JT65 – The Basics

JT65 is one of the more specialist data modes that I’ve played with, but I must admit, it’s quite addictive. It’s also great for making contact over distance with low power, where a voice signal just can’t make the trip.

As with modes such as PSK31 and WSPR, you interface your HF rig to a computer, and send out text encoded by your computer over the amateur bands. With JT65, you’re restricted to very small messages, with a limit of 13 characters per message.

Here is a typical conversation over JT65:

“CQ M6PSK JO01” CQ call from M6PSK with her locator
“M6PSK M0PSX JO01” M0PSX replies to M6PSK with his locator
“M0PSX M6PSK -12” M6PSK sends her signal report
“M6PSK M0PSX R-08” M0PSX replies with his signal report
“M0PSX M6PSK RRR” M0PSX says Reception Report Received (all OK)
“M6PSK M0PSX 73” M0PSX says Best regards
“M0PSX M6PSK 73” M6PSK says Best regards

Each message of up to 13 characters is sent over the course of 50 seconds, starting at the top of each minute, so the above conversation would take seven minutes. One person sends on the odd minute, and the second person sends on the even minute.

JT65 QSO
A QSO with Japan on JT65

You’ll see from the above screenshot that there is a “waterfall” (as with PSK31) that shows multiple QSOs. It’s a case of tuning in to a JT65 frequency, waiting for one-minute transmit cycle to complete, and looking for a CQ message to reply to.

JT65 handles very weak signals, just like WSPR, so will get through where voice and PSK31 won’t. It also works many dB below the noise floor, so although you may not be able to hear any signals – they could be there. You also don’t need a lot of power to make a contact – you can work the world on 10 watts.

You can also use the great online PSK Reporter website to see where your JT65 CQ calls are reaching, making it great for checking your antenna’s performance.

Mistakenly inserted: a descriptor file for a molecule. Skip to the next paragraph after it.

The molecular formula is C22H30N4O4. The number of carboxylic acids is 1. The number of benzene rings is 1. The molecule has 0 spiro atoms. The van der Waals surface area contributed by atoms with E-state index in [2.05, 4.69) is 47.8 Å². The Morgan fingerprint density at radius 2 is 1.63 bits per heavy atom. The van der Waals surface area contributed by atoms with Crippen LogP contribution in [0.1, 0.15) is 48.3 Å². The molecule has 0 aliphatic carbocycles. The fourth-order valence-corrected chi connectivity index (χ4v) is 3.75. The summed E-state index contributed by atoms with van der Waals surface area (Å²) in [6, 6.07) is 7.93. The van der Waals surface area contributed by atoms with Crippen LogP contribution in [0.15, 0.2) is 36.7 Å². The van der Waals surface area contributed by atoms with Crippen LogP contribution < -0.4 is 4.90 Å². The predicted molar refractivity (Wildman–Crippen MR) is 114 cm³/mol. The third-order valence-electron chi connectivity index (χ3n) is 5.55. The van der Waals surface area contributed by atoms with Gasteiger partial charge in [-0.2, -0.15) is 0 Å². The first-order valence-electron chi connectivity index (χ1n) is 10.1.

PSK Reporter Screenshot
A screenshot of the PSKReporter website, showing received signals

Setting up for JT65

This is one of the more tricky modes to set up for, and this won’t be a full “how to” guide, as there are plenty of those online already. This is just a summary, plus some notes on what I’ve discovered so far.

First off, you need to connect your PC to your HF rig. As with WSPR and PSK31, you’ll need some kind of TNC (Terminal Node Controller) to interface between rig and soundcard.

Digimaster Pro
Digimaster Pro CAT Interface box

Then, you’ll need some software:

  • WSJT-X – Written by JT65’s creator Joe K1JT, this also supports JT9 and WSPR
  • JT65-HF by W6CQZ – The main application for JT65 (Also available here: JT65 at Sourceforge)
  • JHB9HXQ – A custom build of JT65-HF with extra features to help you make contact with wanted countries (and also includes an NTP clock sync for keeping the clock correct)
  • JT65 Alert – A handy application that helps manage your JT65 QSOs

The software is rather tricky to get set up, and sorting the handshaking between rig and PC was something of a trial-and-error affair. Once it’s working though, using the software is fairly straightforward.